Being concise is not being short or writing without emotions - it’s about delivering a message in as little words as possible and with as much clarity
Let’s start this off with a definition:
“Concision (alternatively brevity, laconicism, terseness, or conciseness) is the art and practice of minimizing words used to convey an idea. It aims to make communication more effective by eliminating redundancy without omitting important information.”
So, the goal of being concise is to improve communication without losing the power of the message. And that’s where many people go wrong!
I asked a few people what concise meant for them and the majority said “short”.
Concise does not mean short and here’s why…
The definition says that it’s about minimising words. That in other words means that you need to cut out the fluff and write straight to the point.
In other words:
Being concise is one of the hardest things to do because you have to strike a very fine balance between eliminating filler and still carrying the message.
When it comes to fiction, a novel that is “fast-paced and action-packed” suggests that there’s a strong storyline with a focus on delivering the story with captivating intensity.
That does not mean that a novel has to be short.
The amount of detail in the story to, for example, describe the characters or maybe their rooms is just enough to describe the characters in enough detail to make them relatable and the descriptions of their rooms offer important details that we need to create a more complete picture or deeper understanding of the characters or plot development.
It’s the same with copy and content.
As an example: High performing sales pages are often very long but they do not contain any fluff.
They contain all the information needed to make a sale but nothing else. Nothing that could take the reader’s attention off the ultimate goal of crossing the finish line and buy.
Sales pages are like sales conversations in writing. They need to contain all the information that the reader needs to:
But nothing else!
A client recently told me that she has a scientific background and that in her role she all her writing had to be very concise and focused on data.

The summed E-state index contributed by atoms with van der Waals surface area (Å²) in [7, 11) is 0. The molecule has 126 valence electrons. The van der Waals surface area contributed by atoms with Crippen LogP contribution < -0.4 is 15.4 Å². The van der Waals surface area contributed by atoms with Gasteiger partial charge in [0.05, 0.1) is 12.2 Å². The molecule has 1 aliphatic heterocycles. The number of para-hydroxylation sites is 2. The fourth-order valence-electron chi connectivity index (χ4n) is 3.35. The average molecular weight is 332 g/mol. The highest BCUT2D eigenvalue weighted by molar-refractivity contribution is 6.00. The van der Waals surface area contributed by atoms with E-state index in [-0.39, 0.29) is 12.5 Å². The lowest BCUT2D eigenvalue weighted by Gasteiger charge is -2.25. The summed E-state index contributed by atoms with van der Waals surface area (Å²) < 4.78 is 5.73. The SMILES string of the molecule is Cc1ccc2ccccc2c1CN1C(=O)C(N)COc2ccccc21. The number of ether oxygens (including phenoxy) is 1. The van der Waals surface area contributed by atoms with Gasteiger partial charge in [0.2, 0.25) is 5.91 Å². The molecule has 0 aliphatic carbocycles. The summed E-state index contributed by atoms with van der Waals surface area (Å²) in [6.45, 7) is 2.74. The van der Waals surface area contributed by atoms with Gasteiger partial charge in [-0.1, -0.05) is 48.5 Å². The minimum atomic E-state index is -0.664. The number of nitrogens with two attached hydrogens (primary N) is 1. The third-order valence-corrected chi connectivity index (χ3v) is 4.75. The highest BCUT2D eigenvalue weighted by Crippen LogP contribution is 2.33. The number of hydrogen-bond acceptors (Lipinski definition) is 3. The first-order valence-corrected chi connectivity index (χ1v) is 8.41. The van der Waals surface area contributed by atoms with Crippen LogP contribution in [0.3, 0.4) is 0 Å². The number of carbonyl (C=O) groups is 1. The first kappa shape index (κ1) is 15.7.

Now as an entrepreneur, she finds it hard to add or evoke emotions with her copy and content.
The issue here lies in the purpose and the style of two entirely different types of writing.
Scientific writing delivers data in a neutral tone. Data and the interpretation of that data has to be un-biased to be credible.
Copy and content, on the other hand, have the purpose to connect and persuade through emotions.
That can be achieved through storytelling, creating emotional scenarios, talking about benefits and outcomes – wooing the readers with the right words to meet their expectations and answer their innermost desires.
But the rule still applies: Write as much as you need and then stop!
Evoke emotions but don’t go on about it.
Hit the mark and move on to the next point.
The best thing is to…
And use as little words as necessary and use simple words that people understand.
Keep your goal in mind and cut out anything that doesn’t support or contribute to your content goal.
Often that means that you have to adapt your writing style. Your need to learn to write for ease of reading and understanding.
Writing content is not like writing a philosophical paper with sentences spanning 10 lines or more.
Writing concise content is about getting your point across with as little words as possible to achieve clarity.
And always be mindful of your audience. Your audience invests time to read your copy. You should appreciate that investment and provide value without fluff.
Otherwise, you run the risk of losing them.
"Being concise is not being short or writing without emotions - it’s about delivering a message in as little words as possible and with as much clarity as needed."